Anti-vaccination is child abuse
Friday September 04th 2009, 9:05 am

Dana McCaffery: died from whooping cough
(image: ABC 7:30 Report)

Another child has died from a common communicable disease which could have been prevented in 10 seconds with a simple injection. Why?

Selfish dummy mummies need consciences pricked

Adele Horin
February 21, 2009

Living in a suburb with lots of white, middle-class, educated mothers may be putting your child’s health at risk. In such salubrious surroundings can be found dangerous concentrations of vaccine-resisters. These are women who spend too many hours on wacky internet health sites and become convinced immunisation is a giant conspiracy.

The educated mother who thinks she knows better than the overwhelming majority of the world’s scientists and doctors partly explains why some of Sydney’s richest suburbs have the state’s lowest child immunisation rates.

Parents are being willfully misled by anti-vaccine conspiracy theorists and loads of their crap posted on the ‘net.

Preponderance does not constitute proof. Just because some vaccination conspiracy believing idiot posts a rumour up on an internet website (or hundreds of them, as is the case) DOES NOT give that information more validity than years of independently replicatable, peer-reviewed medical science.

Quoth Meryl Dorey of the Australian Vaccination Network:

“I think most doctors really believe in vaccinations. They’ve been taught to believe in vaccinations and they haven’t done a whole lot of research on their own.”

Vaccination isn’t something you must ‘believe in’ as though it were Jesus, the Tooth Faerie or Santa Claus. There’s solid, independently replicatable, peer-reviewed scientific proof that vaccination prevents communicable disease and protects the rest of the community from the same. Evidence is different than belief.

If you were only killing your own children by denying them proven medical care, that’s horrific and violates your own child’s right to life, but when you don’t vaccinate, you’re not just victimising your own helpless children. You’re subjecting others’ children, some too young to be vaccinated, as was Dana McCaffery, to the same avoidable fates to which you’re condemning your own.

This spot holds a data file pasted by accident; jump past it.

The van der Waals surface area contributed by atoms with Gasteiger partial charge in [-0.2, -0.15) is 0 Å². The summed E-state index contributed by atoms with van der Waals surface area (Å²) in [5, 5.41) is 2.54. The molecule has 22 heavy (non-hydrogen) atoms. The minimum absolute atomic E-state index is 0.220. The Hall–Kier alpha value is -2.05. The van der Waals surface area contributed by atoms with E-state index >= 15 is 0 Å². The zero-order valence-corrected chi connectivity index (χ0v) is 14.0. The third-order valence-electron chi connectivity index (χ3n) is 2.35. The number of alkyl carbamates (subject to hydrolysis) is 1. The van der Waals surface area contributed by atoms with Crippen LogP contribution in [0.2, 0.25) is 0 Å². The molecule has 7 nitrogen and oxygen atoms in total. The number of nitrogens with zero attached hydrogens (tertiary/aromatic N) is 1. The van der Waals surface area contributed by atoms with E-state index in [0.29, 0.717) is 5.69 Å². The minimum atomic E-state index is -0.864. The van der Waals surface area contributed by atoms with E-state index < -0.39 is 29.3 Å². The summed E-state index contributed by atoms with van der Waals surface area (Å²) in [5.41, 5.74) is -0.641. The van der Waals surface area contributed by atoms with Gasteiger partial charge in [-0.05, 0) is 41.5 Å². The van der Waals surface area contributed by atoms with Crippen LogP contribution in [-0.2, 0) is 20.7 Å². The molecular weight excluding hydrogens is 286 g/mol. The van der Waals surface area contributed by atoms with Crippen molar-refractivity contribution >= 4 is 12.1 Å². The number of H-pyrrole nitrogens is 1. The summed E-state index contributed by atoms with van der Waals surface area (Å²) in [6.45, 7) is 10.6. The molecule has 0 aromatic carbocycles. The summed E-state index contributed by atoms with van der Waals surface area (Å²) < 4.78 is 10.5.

If you don’t want to vaccinate your children or think you can successfully treat them with little drinks of plain water (aka ‘homeopathy’), you’re simply irresponsible. You should go live in a cave- far, far away from anyone you and your biohazardous children can harm. Better yet, your children should be taken into foster care and given the treatment you refuse them. You’re entitled to refuse proper medical care for yourself- but you’re not entitled to deny it to children whom you’re charged with protecting nor to inflict disease on the community at large.

Consider the source; should you put your trust in a physician with 10 years of education in medical science or some schmoe like Meryl Dorey with no more qualification than having a website on the internet ? If you opt for the latter, you’re a child abuser and shouldn’t be allowed anywhere near children at all.


8 Comments so far
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Well said, did you see the 7:30 report the other night?

Dorey said something along the lines of “Doctors don’t know it all.” I felt like shouting at the dumb bint “but they know a damn sight more than you”

Comment by OzAtheist 09.04.09 @ 10:50 am

Yep, I sure did see it, Oz.

I only wish Dorey could be charged with murder every time some parent follows her advice and it results in the death of a child.

Video of the 7:30 Report’s segment on vaccination can be seen here.

Comment by weez 09.04.09 @ 2:15 pm